The effect of socioeconomic status on all-cause maternal mortality: A nationwide population-based cohort study

Wonjeong Jeong, Sung In Jang, Eun Cheol Park, Jin Young Nam

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7 Citations (Scopus)


Improving maternal health is one of the 13 targets of Sustainable Development Goal 3; consequently, preventing maternal death, which usually occurs in women’s prime productive years, is an important issue that needs to be addressed immediately. This study examines the association between socioeconomic status and all‐cause maternal mortality in South Korea and provides evidence of preventable risk factors for maternal death. For this population‐based retrospective cohort study, data on 3,334,663 nulliparous women were extracted from the Korean National Health Insurance Service database between 2003 and 2018. The outcome variables were all‐cause maternal mortality within six weeks and a year after childbirth. A log‐binomial regression model determined the association between maternal mortality and income‐level adjusted covariates. Women with lower income levels had higher risk of maternal death within six weeks (risk ratio (RR) = 2.42, 95% confidence interval (CI) = 1.65–3.53) and within one year (RR = 1.83, 95% CI = 1.47–2.28), especially those who were aged 35–39 years, lived in rural areas, delivered via cesarean section, and had maternal comorbidities. The study identifies a significant relationship between South Korean primiparas’ socioeconomic status and maternal death within six weeks or one year after childbirth, suggesting interventions to alleviate the risk of maternal death.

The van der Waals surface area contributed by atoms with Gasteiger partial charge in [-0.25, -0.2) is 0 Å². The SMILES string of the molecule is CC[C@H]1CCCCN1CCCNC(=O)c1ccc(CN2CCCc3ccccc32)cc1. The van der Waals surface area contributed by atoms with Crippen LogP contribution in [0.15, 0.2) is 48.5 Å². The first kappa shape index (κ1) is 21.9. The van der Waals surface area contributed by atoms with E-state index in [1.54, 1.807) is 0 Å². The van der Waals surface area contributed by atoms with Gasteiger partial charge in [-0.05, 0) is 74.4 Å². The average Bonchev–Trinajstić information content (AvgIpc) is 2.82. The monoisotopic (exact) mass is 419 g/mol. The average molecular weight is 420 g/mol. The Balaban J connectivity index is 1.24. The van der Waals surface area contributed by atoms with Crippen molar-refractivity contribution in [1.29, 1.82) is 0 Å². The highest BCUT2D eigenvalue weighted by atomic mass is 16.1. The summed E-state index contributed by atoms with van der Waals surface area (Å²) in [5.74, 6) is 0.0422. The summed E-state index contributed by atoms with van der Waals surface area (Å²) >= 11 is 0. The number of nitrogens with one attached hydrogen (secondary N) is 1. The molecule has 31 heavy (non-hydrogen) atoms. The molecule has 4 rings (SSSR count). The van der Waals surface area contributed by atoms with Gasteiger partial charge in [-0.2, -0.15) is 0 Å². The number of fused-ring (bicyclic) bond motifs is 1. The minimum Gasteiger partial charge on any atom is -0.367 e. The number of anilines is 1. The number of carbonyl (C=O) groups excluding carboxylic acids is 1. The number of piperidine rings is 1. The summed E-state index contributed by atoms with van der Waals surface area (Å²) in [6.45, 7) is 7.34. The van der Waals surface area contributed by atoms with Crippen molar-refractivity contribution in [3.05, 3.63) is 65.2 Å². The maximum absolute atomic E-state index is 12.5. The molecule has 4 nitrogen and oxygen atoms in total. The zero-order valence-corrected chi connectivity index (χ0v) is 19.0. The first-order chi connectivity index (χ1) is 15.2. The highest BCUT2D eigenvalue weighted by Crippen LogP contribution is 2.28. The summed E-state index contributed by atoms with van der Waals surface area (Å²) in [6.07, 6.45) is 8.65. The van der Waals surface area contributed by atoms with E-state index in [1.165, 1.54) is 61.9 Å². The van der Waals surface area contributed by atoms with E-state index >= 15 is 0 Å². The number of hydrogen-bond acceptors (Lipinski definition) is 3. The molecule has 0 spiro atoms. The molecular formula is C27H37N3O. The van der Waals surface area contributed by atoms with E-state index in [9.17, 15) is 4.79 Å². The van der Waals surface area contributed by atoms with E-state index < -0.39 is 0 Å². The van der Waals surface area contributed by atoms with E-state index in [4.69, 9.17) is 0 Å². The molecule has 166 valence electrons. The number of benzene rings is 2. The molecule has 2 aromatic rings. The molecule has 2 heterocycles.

Original languageEnglish
Article number4606
Pages (from-to)1-13
Number of pages13
JournalInternational journal of environmental research and public health
Issue number12
Publication statusPublished - 2020 Jun 2

Bibliographical note

Funding Information:
Funding: This research was supported by Basic Science Research Program through the National Research Foundation of Korea (NRF) funded by the Ministry of Science, ICT and Future Planning (No. 2019R1C1C1010872, 2020R1C1C1013668).

Publisher Copyright:
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All Science Journal Classification (ASJC) codes

  • Pollution
  • Public Health, Environmental and Occupational Health
  • Health, Toxicology and Mutagenesis


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